In a welcome development for prospective homebuyers, mortgage rates have fallen for the fifth consecutive week, providing a slight reprieve in a market grappling with high rates and limited housing inventory. According to the latest data released by Freddie Mac on Thursday, the average rate on the widely used 30-year fixed mortgage dipped from 7.29% to 7.22%, contributing to a cumulative drop of over half a percentage point since the end of October. Despite this decline, rates have yet to fall below 7% for more than three months.
Mortgage Bankers Association (MBA)
The decrease in mortgage rates has prompted a modest increase in purchase applications, with a 5% rise on a seasonally adjusted basis for the week ending November 19, as reported by the Mortgage Bankers Association (MBA). However, overall purchase activity remains nearly 20% lower than the same period last year.
Analysts suggest that the trajectory of mortgage rates may hinge on the Federal Reserve’s actions regarding inflation. Orphe Divounguy, senior macroeconomist at Zillow Home Loans, noted that if core inflation and economic activity continue to moderate, mortgage rates could stabilize. However, uncertainties remain, as Divounguy cautioned that higher-than-expected wage growth in November, as indicated in next week’s employment report, could lead to a resurgence in yields.
Adriana Perezchica, president of Via Real Estate Group, highlighted that financial uncertainty, coupled with the perception of high rates, has deterred many potential buyers. Despite the recent increase in purchase applications, resistance persists among buyers, with concerns about high rates impacting their daily expenses.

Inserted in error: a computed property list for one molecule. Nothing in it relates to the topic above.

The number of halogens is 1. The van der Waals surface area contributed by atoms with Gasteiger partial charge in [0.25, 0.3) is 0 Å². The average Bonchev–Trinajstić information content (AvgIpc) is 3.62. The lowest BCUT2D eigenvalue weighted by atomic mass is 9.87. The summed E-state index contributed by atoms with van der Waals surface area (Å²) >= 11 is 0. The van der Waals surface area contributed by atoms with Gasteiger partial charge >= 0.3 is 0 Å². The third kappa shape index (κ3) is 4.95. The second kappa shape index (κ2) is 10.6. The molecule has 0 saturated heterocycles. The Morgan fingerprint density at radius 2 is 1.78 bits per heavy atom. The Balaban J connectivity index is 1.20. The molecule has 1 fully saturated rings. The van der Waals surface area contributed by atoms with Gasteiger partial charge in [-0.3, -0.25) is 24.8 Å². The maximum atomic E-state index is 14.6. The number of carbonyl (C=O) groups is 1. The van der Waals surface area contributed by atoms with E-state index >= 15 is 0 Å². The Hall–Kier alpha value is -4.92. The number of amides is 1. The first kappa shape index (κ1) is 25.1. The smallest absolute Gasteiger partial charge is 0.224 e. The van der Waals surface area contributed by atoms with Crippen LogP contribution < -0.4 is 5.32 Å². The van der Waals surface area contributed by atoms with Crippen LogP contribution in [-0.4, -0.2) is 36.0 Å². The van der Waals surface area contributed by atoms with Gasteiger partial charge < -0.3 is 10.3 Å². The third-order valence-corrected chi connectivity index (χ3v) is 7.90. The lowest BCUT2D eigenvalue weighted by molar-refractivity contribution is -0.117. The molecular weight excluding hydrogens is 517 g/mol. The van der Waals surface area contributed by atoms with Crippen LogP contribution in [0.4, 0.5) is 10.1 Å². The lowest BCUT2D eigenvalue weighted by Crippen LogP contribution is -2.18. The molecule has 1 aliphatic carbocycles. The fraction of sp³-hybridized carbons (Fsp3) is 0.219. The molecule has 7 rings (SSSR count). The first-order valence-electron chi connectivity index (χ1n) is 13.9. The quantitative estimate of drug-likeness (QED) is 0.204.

Indicating the ongoing challenges buyers face
The ongoing challenge of low housing supply further complicates the real estate landscape. Homeowners, reluctant to trade up and lose their current low rates, contribute to the limited availability of existing homes. This scarcity has elevated home prices, maintaining tight affordability. Lawrence Yun, chief economist at the National Association of Realtors (NAR), emphasized that limited housing inventory remains a significant hindrance to fully satisfying housing demand.
Even with the decline in mortgage rates, sales of previously owned homes slumped in October, while home prices continued to rise. The median home price increased by 3.4% year-over-year to $391,800, reaching the highest level for the month of October.
Additionally, sales of newly built homes were impacted as some buyers postponed their plans due to rising rates. Homebuilder confidence hit its lowest point in a year, marking the fourth consecutive monthly drop in sentiment. Rising rates, inching closer to 8%, have contributed to concerns about the affordability of monthly mortgage payments.
Despite efforts to inform clients about potential benefits, such as concessions for closing costs and the opportunity to refinance in the future, buyers remain resistant. The national median payment applied by purchase applicants increased in October, indicating the ongoing challenges buyers face in navigating the current real estate landscape.